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Rapid diagnostic test kits offer strong weapon against malaria deaths

Malaria remains one of the most devastating infectious diseases, causing high morbidity and mortality, especially in sub-Saharan Africa.

In Uganda, malaria is endemic in approximately 95% of the country, affecting over 90% of the population and accounting for up to 20% of all hospital deaths. Malaria is the leading cause of morbidity and accounts for 30%–50% of outpatient visits at health facilities and 15%–20% of all hospital admissions.

Between 2015 and 2019, a total of 23,022 malaria deaths were reported, leading to an overall incidence of 62 deaths per 100,000. However, according to official ministry of Health statistics, malaria deaths have generally significantly declined over the last five years. The overall incidence among those aged 5+ years was 43.2/100,000, and for those 5+ years, it was 5.8/100,000.

The National Malaria Control Division has put in place several interventions to fight malaria, including long-lasting insecticidal nets, mass campaigns, and the distribution of rapid diagnostic testing kits. Researchers say the need for an accurate, simple and inexpensive method to diagnose malaria has become increasingly urgent.

The National Medical Stores (NMS), a government agency tasked with the procurement, storage and distribution of medicines and health supplies in public health facilities, distributes rapid diagnostic tests (RDTs) across Uganda.

Doctors say that based on the detection of plasmodium antigens, RDTs now represent a more practical diagnostic tool than traditional light microscopy. Kasese District Health Officer Dr Yusuf Baseka says without NMS’ consistent supply of RDTs and drugs, the number of malaria patients would escalate to unprecedented levels.

“Malaria cases have not only decreased among the adults but also in the infants under five years of age,” Dr Baseka said, emphasizing, “We have been able to do so because of the availability of RDTs supplied by NMS.” He added: “Because of RDTs, the health workers are able to make a correct diagnosis and treat patients on time.”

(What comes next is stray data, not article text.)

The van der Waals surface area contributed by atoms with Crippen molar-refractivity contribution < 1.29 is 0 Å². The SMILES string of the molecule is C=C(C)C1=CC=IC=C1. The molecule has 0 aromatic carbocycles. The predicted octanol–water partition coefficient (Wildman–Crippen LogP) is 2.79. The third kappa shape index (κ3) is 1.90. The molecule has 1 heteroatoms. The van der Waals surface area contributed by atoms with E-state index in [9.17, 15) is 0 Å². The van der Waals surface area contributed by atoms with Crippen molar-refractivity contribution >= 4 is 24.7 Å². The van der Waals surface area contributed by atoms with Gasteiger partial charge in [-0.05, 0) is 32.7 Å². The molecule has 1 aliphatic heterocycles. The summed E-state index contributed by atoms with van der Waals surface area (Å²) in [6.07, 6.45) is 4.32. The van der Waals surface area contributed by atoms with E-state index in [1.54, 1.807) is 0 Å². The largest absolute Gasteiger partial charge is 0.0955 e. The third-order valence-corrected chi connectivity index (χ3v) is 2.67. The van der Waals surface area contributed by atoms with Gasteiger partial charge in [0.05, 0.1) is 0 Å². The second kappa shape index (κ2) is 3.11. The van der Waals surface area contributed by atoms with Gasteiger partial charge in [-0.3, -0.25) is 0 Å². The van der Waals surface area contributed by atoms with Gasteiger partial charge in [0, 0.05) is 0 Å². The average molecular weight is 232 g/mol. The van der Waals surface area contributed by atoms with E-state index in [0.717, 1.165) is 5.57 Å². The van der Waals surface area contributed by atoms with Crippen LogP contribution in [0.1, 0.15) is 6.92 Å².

For the case of malaria, doctors will administer the diagnosis within 24 hours and, consequently, this child will have already received an anti-malaria drug. Besides that, Dr Baseka reveals blood transfusions among the children who are under five years old have decreased significantly (statistics) because they are able to treat malaria in time.

“One of the leading causes of anemia is malaria. But because it’s detected and treated early, we are seeing a limited number of children younger than five being transfused,” he says.

With the total number of 128 facilities, there are 4800 village health teams (VHTs), which makes the work easier in the district. Dr Baseka says every village has a VHT, which distributes the drugs to the affected people, reducing the effects of the disease.

Since NMS makes the drugs easily available, every person who has been tested and found positive is able to acquire them.
Both the World Health Organization and the ministry of Health of Uganda promote “test and treat” guidelines, which recommend all suspected malaria cases to be confirmed with a diagnostic test prior to treatment.

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